Tomorrow is my children’s first day. I won’t be here to see them off to school, but Tom will. It is possible it will rain tomorrow also, probable that it will at least be cloudy.
I think rain on the first day of school isn’t necessarily a bad thing. It lets the kids be a little less antsy about the sun and all the things they could have been doing at home in the yard, riding their bikes or climbing trees.
But this summer has been SO DREARY the local paper even took notice. Take a look at the actual statistics for days of sun or rain/clouds toward the bottom of the article. Not one of the three months were even halfway sunny!
No wonder my flowers are less than enthusiastic and all the berries less sweet…
But today: School! I will pack up my flowers for the teacher and head out in a few minutes.
Wish me luck!
Well! What a lot can happen in a few days on a long weekend! The in-laws came around for a visit, and unlike their often whirlwind in-and-out, they stayed overnight nearby! YIPPEE! I like to spend time with them, but living on the other side of the mountains, and with them going away most vacations we have… well we don’t see them very often. Arriving Friday afternoon, we had supper out, then they, Tom and the elder kid went to said kid’s first high school football game…. he plays in the band. I went home with the other kid and we just “hung out” for the evening.
Here are the two boys, joking around with the little plastic football their father caught at the game (I wonder what happened to my old football? probably enjoyed by a dog sometime in the last 27 years…). You can see on the TV what we were doing when the fellows came in!
Next Day, we tootled on into town to the Farmer’s Market, acquiring a few pics. Here is the paternal side of the stidfamily….
Stidkid#1 and #1 Grandpa:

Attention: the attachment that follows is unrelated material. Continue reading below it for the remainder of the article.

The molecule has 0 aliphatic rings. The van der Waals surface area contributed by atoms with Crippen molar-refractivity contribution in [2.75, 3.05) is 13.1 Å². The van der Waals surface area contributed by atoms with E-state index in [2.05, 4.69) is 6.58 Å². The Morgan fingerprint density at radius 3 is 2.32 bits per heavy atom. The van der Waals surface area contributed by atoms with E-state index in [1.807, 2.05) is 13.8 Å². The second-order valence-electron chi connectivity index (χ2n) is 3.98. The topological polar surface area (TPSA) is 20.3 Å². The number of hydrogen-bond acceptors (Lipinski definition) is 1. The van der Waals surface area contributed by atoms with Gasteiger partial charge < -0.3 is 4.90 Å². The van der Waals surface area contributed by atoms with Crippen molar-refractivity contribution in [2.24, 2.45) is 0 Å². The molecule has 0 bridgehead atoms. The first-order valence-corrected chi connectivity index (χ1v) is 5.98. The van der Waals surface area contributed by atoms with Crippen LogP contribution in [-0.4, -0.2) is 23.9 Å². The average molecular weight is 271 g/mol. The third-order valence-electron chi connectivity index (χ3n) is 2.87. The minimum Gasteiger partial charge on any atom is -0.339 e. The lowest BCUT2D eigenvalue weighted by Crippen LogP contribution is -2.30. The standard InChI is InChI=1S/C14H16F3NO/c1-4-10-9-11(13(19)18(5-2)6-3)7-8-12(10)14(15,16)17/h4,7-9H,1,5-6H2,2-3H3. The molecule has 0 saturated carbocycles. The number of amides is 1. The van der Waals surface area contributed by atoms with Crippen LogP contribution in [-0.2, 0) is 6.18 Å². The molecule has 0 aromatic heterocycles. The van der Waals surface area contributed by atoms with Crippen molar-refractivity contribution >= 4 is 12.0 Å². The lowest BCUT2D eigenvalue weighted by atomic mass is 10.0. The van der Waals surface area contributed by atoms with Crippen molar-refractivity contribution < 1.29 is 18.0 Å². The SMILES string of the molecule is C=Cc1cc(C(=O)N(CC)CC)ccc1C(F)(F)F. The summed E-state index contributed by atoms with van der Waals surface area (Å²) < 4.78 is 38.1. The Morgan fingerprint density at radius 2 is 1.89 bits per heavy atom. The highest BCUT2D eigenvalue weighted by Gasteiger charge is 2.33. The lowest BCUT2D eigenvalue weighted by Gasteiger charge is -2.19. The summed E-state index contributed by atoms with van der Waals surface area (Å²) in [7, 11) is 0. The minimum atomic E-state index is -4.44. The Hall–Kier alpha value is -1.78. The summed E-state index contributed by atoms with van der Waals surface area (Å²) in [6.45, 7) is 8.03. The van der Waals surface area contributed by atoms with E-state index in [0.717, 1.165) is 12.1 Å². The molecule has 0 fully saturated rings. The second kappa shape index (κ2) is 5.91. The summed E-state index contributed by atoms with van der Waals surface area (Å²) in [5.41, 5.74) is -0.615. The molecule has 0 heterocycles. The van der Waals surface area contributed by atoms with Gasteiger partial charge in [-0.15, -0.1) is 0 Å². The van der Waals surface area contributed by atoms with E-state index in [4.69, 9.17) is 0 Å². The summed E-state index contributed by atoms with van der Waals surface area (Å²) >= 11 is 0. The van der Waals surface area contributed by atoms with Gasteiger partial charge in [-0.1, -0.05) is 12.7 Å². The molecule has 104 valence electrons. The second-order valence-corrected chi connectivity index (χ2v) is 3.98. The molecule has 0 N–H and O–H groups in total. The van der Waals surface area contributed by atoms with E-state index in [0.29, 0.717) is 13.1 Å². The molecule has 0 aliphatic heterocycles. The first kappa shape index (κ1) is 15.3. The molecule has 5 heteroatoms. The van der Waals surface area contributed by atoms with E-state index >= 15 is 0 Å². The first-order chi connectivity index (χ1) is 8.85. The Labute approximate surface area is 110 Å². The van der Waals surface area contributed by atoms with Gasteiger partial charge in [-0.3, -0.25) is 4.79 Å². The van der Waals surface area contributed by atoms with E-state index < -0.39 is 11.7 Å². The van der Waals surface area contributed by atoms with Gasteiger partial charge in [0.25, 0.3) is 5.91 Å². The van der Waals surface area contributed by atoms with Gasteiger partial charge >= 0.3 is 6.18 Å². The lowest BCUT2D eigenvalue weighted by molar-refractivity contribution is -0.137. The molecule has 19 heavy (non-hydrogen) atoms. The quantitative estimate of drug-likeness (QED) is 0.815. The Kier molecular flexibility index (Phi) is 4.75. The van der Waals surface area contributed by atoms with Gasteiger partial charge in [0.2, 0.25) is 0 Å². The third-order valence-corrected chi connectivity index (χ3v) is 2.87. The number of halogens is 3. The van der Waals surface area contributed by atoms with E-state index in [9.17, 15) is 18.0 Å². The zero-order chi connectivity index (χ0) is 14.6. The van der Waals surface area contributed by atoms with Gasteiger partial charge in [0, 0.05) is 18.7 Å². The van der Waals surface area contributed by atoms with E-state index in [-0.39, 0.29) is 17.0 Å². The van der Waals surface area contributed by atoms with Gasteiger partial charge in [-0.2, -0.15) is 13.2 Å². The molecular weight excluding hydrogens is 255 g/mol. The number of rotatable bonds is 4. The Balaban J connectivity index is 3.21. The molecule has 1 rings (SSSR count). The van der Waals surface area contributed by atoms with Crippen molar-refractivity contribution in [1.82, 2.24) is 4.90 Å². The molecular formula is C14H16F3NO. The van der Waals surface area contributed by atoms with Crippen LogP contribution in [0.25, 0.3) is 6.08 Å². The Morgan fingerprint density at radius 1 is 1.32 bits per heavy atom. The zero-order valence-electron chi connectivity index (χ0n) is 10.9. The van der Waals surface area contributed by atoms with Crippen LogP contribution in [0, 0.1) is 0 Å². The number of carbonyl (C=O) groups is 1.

The boys with their grandfather:
Me, with the kids and inlaws — my mother in law is in profile, but the one that showed her well didn’t show the kids as well…
A pic of the “stidstuds”… look at the “wings” on the youngest!
And then the grandstids were off, and the rest of us wandered over toward the water. I had seen a few pirates in the market while we were there… And sure enough — not only pirates, but some of the Tall Ships were in port for Harbor Days! Of course, I had completely forgotten that it was this weeked, but it explained the difficulty we had finding parking!
We sat and listened to one pirate singing chanties while we drank some mango juice, then the fellas wandered up to the top of the observation tower while I waited, enjoying the music and the people.
Here is our town, looking south at the Capitol building from the edge of the actual port:
Here are the fellas, enjoying the view:
And here I am… the lovely bouquet was $8 from Dan’s Dahlias. The man who runs it got his start selling dahlias as a child younger than my boys are now, to build his college fund. He now (after graduating many years ago) sells both the flowers and the tubers (those are available through his website) and is full of great information and advice for the hobby gardener like me.
We ran into several people while we were downtown on Saturday… including stidkid#1’s first trumpet teacher! This young man was in high school when our budding trumpeter seemed to be ready for lessons (at age 8). Though he hadn’t taught anyone before, he was the perfect first teacher… and I think they had fun. Now, he is all grown up (just like Dan of the Dahlias), and finishing work on his second Master’s degree!
Here he is, with the boys on Sunday.
And finally, though hardly very important…
I have a new project going, reading the Babble Story aloud for the website. I have the introduction (called “cover”) and a couple chapters done as of yesterday, will try to get more today as I am relatively immobile and trying to rest up for the busy four days this week. I will put a review of the two software/freeware things I found to help me at LiveJournal.
Tomorrow, I start my year-long project, helping my mother in her classroom. It will also be an experiment of sorts, to see if the kids leave the house standing if they are allowed to have an entire morning unsupervised…